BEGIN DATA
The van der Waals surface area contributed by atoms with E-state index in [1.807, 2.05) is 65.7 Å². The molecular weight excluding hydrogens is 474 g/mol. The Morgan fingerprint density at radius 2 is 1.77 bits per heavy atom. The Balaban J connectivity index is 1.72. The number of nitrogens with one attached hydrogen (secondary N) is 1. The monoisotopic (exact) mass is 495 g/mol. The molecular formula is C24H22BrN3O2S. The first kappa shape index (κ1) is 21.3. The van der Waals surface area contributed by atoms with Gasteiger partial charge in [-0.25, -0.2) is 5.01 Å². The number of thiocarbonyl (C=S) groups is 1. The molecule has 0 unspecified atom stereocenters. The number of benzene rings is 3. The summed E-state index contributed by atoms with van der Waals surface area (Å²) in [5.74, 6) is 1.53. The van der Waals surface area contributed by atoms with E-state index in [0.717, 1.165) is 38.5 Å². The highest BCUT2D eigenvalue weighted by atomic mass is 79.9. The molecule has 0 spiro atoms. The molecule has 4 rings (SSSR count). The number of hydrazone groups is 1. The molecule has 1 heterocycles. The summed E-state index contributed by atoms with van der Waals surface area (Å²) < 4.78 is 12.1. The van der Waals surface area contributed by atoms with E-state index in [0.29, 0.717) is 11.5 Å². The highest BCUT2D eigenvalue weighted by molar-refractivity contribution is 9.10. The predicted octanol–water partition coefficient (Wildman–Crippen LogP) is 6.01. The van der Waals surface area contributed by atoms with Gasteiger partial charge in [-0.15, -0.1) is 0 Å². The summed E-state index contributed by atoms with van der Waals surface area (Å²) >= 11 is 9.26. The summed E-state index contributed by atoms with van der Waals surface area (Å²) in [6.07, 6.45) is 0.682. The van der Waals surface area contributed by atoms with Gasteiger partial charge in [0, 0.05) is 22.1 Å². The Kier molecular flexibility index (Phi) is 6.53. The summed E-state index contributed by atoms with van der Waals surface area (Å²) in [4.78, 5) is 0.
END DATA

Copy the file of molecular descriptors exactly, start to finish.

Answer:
The van der Waals surface area contributed by atoms with E-state index in [1.807, 2.05) is 65.7 Å². The molecular weight excluding hydrogens is 474 g/mol. The Morgan fingerprint density at radius 2 is 1.77 bits per heavy atom. The Balaban J connectivity index is 1.72. The number of nitrogens with one attached hydrogen (secondary N) is 1. The monoisotopic (exact) mass is 495 g/mol. The molecular formula is C24H22BrN3O2S. The first kappa shape index (κ1) is 21.3. The van der Waals surface area contributed by atoms with Gasteiger partial charge in [-0.25, -0.2) is 5.01 Å². The number of thiocarbonyl (C=S) groups is 1. The molecule has 0 unspecified atom stereocenters. The number of benzene rings is 3. The summed E-state index contributed by atoms with van der Waals surface area (Å²) in [5.74, 6) is 1.53. The van der Waals surface area contributed by atoms with E-state index in [0.717, 1.165) is 38.5 Å². The highest BCUT2D eigenvalue weighted by atomic mass is 79.9. The molecule has 0 spiro atoms. The molecule has 4 rings (SSSR count). The number of hydrazone groups is 1. The molecule has 1 heterocycles. The summed E-state index contributed by atoms with van der Waals surface area (Å²) < 4.78 is 12.1. The van der Waals surface area contributed by atoms with E-state index in [0.29, 0.717) is 11.5 Å². The highest BCUT2D eigenvalue weighted by molar-refractivity contribution is 9.10. The predicted octanol–water partition coefficient (Wildman–Crippen LogP) is 6.01. The van der Waals surface area contributed by atoms with Gasteiger partial charge in [-0.15, -0.1) is 0 Å². The summed E-state index contributed by atoms with van der Waals surface area (Å²) >= 11 is 9.26. The summed E-state index contributed by atoms with van der Waals surface area (Å²) in [6.07, 6.45) is 0.682. The van der Waals surface area contributed by atoms with Gasteiger partial charge in [0, 0.05) is 22.1 Å². The Kier molecular flexibility index (Phi) is 6.53. The summed E-state index contributed by atoms with van der Waals surface area (Å²) in [4.78, 5) is 0.